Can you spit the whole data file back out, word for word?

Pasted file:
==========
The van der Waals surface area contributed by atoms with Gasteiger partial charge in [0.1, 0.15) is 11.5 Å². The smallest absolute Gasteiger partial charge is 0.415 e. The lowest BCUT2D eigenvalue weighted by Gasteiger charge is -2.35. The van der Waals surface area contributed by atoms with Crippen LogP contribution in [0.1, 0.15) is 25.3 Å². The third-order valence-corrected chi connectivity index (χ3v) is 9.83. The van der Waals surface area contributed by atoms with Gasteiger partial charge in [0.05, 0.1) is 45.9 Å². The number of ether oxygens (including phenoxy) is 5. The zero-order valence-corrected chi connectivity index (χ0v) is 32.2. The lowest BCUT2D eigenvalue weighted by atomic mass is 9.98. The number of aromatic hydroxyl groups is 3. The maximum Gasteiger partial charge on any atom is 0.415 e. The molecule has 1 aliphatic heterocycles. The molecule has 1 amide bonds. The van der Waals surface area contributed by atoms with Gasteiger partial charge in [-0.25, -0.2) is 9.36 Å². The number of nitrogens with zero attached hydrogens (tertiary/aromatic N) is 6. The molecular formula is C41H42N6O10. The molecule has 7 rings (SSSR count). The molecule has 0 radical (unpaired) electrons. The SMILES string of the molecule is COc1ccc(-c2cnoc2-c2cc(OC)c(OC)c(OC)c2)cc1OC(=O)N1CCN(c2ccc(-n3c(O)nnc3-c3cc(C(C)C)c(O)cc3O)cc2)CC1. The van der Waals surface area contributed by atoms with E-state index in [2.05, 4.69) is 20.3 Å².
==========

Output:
The van der Waals surface area contributed by atoms with Gasteiger partial charge in [0.1, 0.15) is 11.5 Å². The smallest absolute Gasteiger partial charge is 0.415 e. The lowest BCUT2D eigenvalue weighted by Gasteiger charge is -2.35. The van der Waals surface area contributed by atoms with Crippen LogP contribution in [0.1, 0.15) is 25.3 Å². The third-order valence-corrected chi connectivity index (χ3v) is 9.83. The van der Waals surface area contributed by atoms with Gasteiger partial charge in [0.05, 0.1) is 45.9 Å². The number of ether oxygens (including phenoxy) is 5. The zero-order valence-corrected chi connectivity index (χ0v) is 32.2. The lowest BCUT2D eigenvalue weighted by atomic mass is 9.98. The number of aromatic hydroxyl groups is 3. The maximum Gasteiger partial charge on any atom is 0.415 e. The molecule has 1 aliphatic heterocycles. The molecule has 1 amide bonds. The van der Waals surface area contributed by atoms with Gasteiger partial charge in [-0.25, -0.2) is 9.36 Å². The number of nitrogens with zero attached hydrogens (tertiary/aromatic N) is 6. The molecular formula is C41H42N6O10. The molecule has 7 rings (SSSR count). The molecule has 0 radical (unpaired) electrons. The SMILES string of the molecule is COc1ccc(-c2cnoc2-c2cc(OC)c(OC)c(OC)c2)cc1OC(=O)N1CCN(c2ccc(-n3c(O)nnc3-c3cc(C(C)C)c(O)cc3O)cc2)CC1. The van der Waals surface area contributed by atoms with E-state index in [2.05, 4.69) is 20.3 Å².